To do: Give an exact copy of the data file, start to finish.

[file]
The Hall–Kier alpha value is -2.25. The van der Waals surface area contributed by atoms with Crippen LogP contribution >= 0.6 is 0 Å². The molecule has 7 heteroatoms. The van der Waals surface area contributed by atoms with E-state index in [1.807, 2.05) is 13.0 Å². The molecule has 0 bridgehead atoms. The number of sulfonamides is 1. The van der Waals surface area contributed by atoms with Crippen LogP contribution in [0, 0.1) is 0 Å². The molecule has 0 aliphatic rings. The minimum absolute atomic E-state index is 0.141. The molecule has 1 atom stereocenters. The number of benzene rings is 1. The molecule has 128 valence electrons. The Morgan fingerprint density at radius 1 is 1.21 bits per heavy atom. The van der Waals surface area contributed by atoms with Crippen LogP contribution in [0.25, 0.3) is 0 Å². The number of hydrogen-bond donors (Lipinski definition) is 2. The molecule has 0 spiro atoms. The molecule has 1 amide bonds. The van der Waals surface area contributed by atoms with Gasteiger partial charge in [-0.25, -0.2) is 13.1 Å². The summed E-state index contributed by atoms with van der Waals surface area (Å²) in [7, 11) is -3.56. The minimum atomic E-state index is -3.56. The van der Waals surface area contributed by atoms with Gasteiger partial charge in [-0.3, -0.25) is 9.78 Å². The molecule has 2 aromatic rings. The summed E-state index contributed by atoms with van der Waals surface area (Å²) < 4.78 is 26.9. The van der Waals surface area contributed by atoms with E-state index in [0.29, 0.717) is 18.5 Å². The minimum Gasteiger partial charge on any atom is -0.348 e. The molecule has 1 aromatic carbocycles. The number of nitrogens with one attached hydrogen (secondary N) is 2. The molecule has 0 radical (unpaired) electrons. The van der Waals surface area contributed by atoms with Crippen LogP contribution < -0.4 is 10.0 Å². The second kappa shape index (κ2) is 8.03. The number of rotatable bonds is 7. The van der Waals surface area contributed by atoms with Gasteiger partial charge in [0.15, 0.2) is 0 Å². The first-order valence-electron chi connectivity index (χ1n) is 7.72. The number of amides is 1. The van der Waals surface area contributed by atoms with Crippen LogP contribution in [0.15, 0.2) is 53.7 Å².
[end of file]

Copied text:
The Hall–Kier alpha value is -2.25. The van der Waals surface area contributed by atoms with Crippen LogP contribution >= 0.6 is 0 Å². The molecule has 7 heteroatoms. The van der Waals surface area contributed by atoms with E-state index in [1.807, 2.05) is 13.0 Å². The molecule has 0 bridgehead atoms. The number of sulfonamides is 1. The van der Waals surface area contributed by atoms with Crippen LogP contribution in [0, 0.1) is 0 Å². The molecule has 0 aliphatic rings. The minimum absolute atomic E-state index is 0.141. The molecule has 1 atom stereocenters. The number of benzene rings is 1. The molecule has 128 valence electrons. The Morgan fingerprint density at radius 1 is 1.21 bits per heavy atom. The van der Waals surface area contributed by atoms with Crippen LogP contribution in [0.25, 0.3) is 0 Å². The number of hydrogen-bond donors (Lipinski definition) is 2. The molecule has 0 spiro atoms. The molecule has 1 amide bonds. The van der Waals surface area contributed by atoms with Gasteiger partial charge in [-0.25, -0.2) is 13.1 Å². The summed E-state index contributed by atoms with van der Waals surface area (Å²) in [7, 11) is -3.56. The minimum atomic E-state index is -3.56. The van der Waals surface area contributed by atoms with Gasteiger partial charge in [-0.3, -0.25) is 9.78 Å². The molecule has 2 aromatic rings. The summed E-state index contributed by atoms with van der Waals surface area (Å²) < 4.78 is 26.9. The van der Waals surface area contributed by atoms with E-state index in [0.29, 0.717) is 18.5 Å². The minimum Gasteiger partial charge on any atom is -0.348 e. The molecule has 1 aromatic carbocycles. The number of nitrogens with one attached hydrogen (secondary N) is 2. The molecule has 0 radical (unpaired) electrons. The van der Waals surface area contributed by atoms with Crippen LogP contribution < -0.4 is 10.0 Å². The second kappa shape index (κ2) is 8.03. The number of rotatable bonds is 7. The van der Waals surface area contributed by atoms with Gasteiger partial charge in [0.15, 0.2) is 0 Å². The first-order valence-electron chi connectivity index (χ1n) is 7.72. The number of amides is 1. The van der Waals surface area contributed by atoms with Crippen LogP contribution in [0.15, 0.2) is 53.7 Å².